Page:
Updated by Christian Cawley on November 3rd, 2016.
Audiobooks have never been more popular, and this can be seen in the number of player apps currently available on Google Play. In fact, the choice is so great that you would be forgiven for installing a substandard app.
So we’ve come to your rescue. It’s time to make sure you’re using one of the best audiobook players on your phone or tablet. We’ve whittled it down to a choice of three: Audible, Librivox, and Akimbo Player. Read on to find out which one we think is best.
Audiobooks: Take Them Anywhere!
For the uninitiated, audiobooks are recordings of a (usually) well-known actor reading a popular book. An example might be Nigel Planer reading The Colour of Magic by Terry Pratchett. Rather than pick up a book and do the reading yourself, the audiobook reads the story to you (although sometimes it might be a non-fiction title, perhaps an autobiography or instructional book).
In those times when you cannot easily read, an audiobook is ideal. You might want to enjoy a story while on a long drive, or to help you to sleep at night. Your job may be such that listening to an audiobook can bring some much-needed entertainment to an otherwise dull shift, or you might have a disability that makes audiobooks a far better option than printed copies.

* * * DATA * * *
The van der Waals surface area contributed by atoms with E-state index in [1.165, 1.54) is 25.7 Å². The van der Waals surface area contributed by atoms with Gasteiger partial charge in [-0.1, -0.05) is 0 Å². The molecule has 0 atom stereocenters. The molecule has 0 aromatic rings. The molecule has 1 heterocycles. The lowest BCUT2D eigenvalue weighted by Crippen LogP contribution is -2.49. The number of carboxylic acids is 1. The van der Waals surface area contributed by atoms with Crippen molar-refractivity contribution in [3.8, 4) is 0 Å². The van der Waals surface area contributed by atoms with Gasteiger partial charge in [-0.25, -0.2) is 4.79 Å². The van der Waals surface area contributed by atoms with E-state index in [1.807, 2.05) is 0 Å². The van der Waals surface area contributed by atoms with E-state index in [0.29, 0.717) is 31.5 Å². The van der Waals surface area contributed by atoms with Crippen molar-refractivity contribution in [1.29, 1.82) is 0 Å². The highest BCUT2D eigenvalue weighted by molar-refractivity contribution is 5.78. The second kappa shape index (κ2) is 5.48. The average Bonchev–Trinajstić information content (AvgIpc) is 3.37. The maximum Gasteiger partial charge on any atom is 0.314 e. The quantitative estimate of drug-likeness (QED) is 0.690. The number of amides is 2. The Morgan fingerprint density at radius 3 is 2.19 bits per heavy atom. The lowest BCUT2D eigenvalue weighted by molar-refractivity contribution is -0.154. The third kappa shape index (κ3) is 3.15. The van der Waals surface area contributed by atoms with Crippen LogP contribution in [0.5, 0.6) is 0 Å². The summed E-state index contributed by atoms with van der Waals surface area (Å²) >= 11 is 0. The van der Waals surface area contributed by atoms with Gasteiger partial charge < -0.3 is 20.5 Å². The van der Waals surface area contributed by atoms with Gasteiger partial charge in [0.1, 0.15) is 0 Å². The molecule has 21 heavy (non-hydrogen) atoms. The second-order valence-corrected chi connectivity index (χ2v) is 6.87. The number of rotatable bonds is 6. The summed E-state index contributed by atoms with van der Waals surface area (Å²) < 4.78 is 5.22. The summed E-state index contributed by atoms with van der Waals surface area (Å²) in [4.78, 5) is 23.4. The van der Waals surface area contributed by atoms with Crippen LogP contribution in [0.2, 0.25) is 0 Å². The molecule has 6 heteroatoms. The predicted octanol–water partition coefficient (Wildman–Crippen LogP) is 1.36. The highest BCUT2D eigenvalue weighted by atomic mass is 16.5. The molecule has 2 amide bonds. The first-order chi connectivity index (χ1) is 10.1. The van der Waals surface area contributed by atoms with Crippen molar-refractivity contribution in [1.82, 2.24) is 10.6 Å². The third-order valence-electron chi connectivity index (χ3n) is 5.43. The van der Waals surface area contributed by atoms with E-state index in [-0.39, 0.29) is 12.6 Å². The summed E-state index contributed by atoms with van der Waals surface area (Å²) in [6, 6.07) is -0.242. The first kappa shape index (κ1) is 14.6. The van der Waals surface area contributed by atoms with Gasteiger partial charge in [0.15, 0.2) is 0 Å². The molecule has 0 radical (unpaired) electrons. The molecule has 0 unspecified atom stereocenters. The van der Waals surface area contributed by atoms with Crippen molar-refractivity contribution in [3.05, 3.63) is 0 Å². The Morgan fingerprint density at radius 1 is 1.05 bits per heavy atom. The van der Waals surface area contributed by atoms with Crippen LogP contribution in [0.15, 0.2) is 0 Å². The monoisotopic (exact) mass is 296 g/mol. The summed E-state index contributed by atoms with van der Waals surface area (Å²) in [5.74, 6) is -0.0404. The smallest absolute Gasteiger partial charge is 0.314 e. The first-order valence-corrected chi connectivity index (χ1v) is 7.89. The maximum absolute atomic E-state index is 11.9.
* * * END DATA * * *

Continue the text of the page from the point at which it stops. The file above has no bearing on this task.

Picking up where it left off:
For all of these situations, a smartphone app can help.
The industry leader is Audible. While not completely perfect, the now Amazon-owned service offers the most popular audiobook app (also available on Windows Phone, Windows 8, and iOS). As such, we can use it as a baseline for the other two apps in this comparison to be measured against.
Available free and integrated with your Amazon account, Audible features a nice selection of control options, such as variable speed, a process meter to reveal how far through the current chapter you are, and the ability to easily skip back 30 seconds and set bookmarks. Sharing options are also present, as well as a button free playback mode and a sleep mode.
The polish of the player component of Audible is matched by the style of the rest of the app where you can purchase and download audiobooks from Audible’s library. Credits are required to buy audiobooks, and unlike the rest of Amazon’s ecosystem, these are not cheap. You buy various subscriptions, starting from one credit (which equals one book) per month. The vast majority of titles are of a very good quality, however, read or performed by names as famous as Brian Cox, Stephen Fry, Alan Cumming, Jim Dale, Jeremy Irons, David Suchet, and so forth — and the purchase is secure and efficient.